Well that's where we are now, a year later. Doing okay and teaching okay but we could be so much better. No new debt has been racked up, but we haven't paid much down either. We're learning ... slowly.

Sunday, April 28, 2013

Still Here!

I know, I know and I'm sorry.

Anyway, we successfully finished our first FPU class as coordinators. Now we have a little time off before we begin teaching one this fall, all by ourselves! Hopefully I'll keep with updating to let you all know how that goes.

Since my last update Caleb found a great new job that is allowing him to stay home with the kids and then work evenings. They have even bought all of his work clothes which I'm pretty impressed with. In the past we've always had to buy required clothing which has always irritated me.

We are still working on getting into the swing of things as far as when we need to pay certain bills during the month to keep cash in the bank (thank goodness for Dave's Allocated Spending Plan!). Since he's only received one check so far, we still aren't sure what our monthly budget will be, etc. It's very exciting though and I'm hoping we'll be in full Gazelle mode within the next couple of months!

That's pretty much all I have this evening. But, I'll leave you with some pics from our recent FPU Coordinator Event here in OKC. We got to met Dave!

With Don & Lindy, our coordinators!

Thursday, March 21, 2013

The Question of Insurance

No one likes insurance. Well, at least we don't like to pay for it. So many things in life require it though and to be honest, the one we will most likely use in the next 10 years (car) is also the one I hate paying for the most. I HATE paying for car insurance. It drives me crazy.

But why? Why do we hate paying for that piece of mind? I think it's just because we don't use it so it doesn't feel like we're getting our monies worth. But isn't that ridiculous? Shouldn't we be thankful we have it and don't have to use it?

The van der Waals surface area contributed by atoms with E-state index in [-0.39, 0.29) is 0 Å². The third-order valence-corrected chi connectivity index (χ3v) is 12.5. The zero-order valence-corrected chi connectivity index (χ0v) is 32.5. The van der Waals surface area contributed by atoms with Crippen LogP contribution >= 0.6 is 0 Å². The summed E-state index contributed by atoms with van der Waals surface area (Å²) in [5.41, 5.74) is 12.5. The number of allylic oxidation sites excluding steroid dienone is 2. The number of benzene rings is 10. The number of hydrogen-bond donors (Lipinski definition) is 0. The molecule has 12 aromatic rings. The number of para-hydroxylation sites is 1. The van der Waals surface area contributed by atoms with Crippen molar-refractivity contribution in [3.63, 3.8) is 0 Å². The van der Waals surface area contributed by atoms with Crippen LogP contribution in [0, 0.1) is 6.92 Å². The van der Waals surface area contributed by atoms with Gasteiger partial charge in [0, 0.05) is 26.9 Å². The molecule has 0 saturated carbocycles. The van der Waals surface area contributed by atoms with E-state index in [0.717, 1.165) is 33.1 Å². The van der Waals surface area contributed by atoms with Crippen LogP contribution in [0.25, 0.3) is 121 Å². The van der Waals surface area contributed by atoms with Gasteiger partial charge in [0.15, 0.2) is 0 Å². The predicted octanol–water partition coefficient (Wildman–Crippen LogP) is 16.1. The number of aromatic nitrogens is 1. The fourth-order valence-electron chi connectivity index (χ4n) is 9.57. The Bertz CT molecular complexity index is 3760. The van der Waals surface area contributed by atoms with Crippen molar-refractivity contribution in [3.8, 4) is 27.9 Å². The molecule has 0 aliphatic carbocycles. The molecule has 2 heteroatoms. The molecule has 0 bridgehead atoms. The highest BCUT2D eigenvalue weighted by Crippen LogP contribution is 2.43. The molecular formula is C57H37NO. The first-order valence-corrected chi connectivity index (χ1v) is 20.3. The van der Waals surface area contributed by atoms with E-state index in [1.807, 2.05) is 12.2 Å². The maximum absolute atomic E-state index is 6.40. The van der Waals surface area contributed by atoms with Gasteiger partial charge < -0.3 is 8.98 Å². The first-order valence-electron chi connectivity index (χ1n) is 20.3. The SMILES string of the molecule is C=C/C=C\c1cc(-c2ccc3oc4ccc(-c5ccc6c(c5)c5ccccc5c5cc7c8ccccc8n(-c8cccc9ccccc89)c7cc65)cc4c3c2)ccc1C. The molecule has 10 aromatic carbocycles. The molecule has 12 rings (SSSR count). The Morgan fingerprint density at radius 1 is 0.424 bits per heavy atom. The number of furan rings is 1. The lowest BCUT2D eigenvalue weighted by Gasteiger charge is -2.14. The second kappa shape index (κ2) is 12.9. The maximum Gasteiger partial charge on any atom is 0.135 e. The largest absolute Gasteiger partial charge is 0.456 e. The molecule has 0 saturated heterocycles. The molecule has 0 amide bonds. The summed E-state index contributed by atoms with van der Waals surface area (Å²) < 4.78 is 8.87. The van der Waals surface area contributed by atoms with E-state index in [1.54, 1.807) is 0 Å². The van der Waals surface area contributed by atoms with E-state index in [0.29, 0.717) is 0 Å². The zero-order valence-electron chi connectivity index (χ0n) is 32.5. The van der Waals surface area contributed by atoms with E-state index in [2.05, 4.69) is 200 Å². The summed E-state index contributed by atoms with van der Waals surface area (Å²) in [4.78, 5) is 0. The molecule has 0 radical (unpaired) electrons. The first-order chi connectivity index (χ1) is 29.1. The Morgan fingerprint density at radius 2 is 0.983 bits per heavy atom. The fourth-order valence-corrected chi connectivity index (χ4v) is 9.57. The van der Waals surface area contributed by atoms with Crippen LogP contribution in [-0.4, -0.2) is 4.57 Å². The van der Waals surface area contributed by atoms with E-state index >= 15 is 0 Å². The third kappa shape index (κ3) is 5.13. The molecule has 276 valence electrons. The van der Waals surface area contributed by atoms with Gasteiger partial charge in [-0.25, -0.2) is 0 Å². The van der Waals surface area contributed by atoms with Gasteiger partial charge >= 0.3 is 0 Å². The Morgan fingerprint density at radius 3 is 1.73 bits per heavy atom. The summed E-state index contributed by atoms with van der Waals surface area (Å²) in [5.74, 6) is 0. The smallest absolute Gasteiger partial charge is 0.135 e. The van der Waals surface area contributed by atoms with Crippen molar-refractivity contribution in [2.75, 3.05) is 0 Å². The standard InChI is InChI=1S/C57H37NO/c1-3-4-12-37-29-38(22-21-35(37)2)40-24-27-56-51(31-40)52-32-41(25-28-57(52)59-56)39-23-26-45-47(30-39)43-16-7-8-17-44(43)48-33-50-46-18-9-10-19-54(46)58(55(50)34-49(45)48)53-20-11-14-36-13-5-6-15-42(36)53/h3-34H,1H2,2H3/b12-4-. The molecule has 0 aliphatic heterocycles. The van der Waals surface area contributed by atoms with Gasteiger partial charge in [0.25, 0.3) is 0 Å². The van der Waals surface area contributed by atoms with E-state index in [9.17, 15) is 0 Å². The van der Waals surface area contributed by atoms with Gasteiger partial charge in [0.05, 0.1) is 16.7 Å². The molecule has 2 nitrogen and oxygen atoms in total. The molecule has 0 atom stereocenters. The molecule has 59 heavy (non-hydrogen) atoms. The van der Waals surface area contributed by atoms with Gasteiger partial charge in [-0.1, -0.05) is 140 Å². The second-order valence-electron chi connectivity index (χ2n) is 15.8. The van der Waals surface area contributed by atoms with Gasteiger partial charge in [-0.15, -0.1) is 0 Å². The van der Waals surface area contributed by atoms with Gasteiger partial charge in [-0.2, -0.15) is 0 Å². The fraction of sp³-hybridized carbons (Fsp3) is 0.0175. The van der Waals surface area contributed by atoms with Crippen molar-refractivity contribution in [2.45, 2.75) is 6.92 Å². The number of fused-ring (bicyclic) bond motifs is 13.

In FPU there is an entire class devoted to insurance. Dave recommends ALWAYS having the following:

  1. Homeowner's or Renter's
  2. Auto
  3. Health
  4. Disability
  5. Long-Term Care (60+ y/o)
  6. Identity Theft
  7. Life

We were actually ahead of the game here and had all but the Identity Theft and Long-Term Care Insurance.  The FPU workbook is really good at crunching numbers to explain WHY you need these things. It also goes into depth on what types you need. 

For instance, Dave tells you to stay away from Whole/Cash Value Life policies. His reasoning makes sense if you have the dicipline to ferret away your yearly premium instead of paying on your Whole Life policy you'll have 2 million or so by the time you reach retirement age. Not too shabby. 

I find though that working on FPU is a little bit of a balancing act. I want us to stay true to the Baby Steps and follow Dave's advice, but I don't see that dropping our Whole life plan would be ideal at the moment. I know us, and right now, we just aren't in a place where we would continue to ferret away our premium rather than just apply it to other things. When you don't have a lot, an extra 180 every couple months is a big deal. If I have a bill to pay, I'll pay it. If not, well I'm still working on the whole "Pay Yourself First" motto Dave preaches.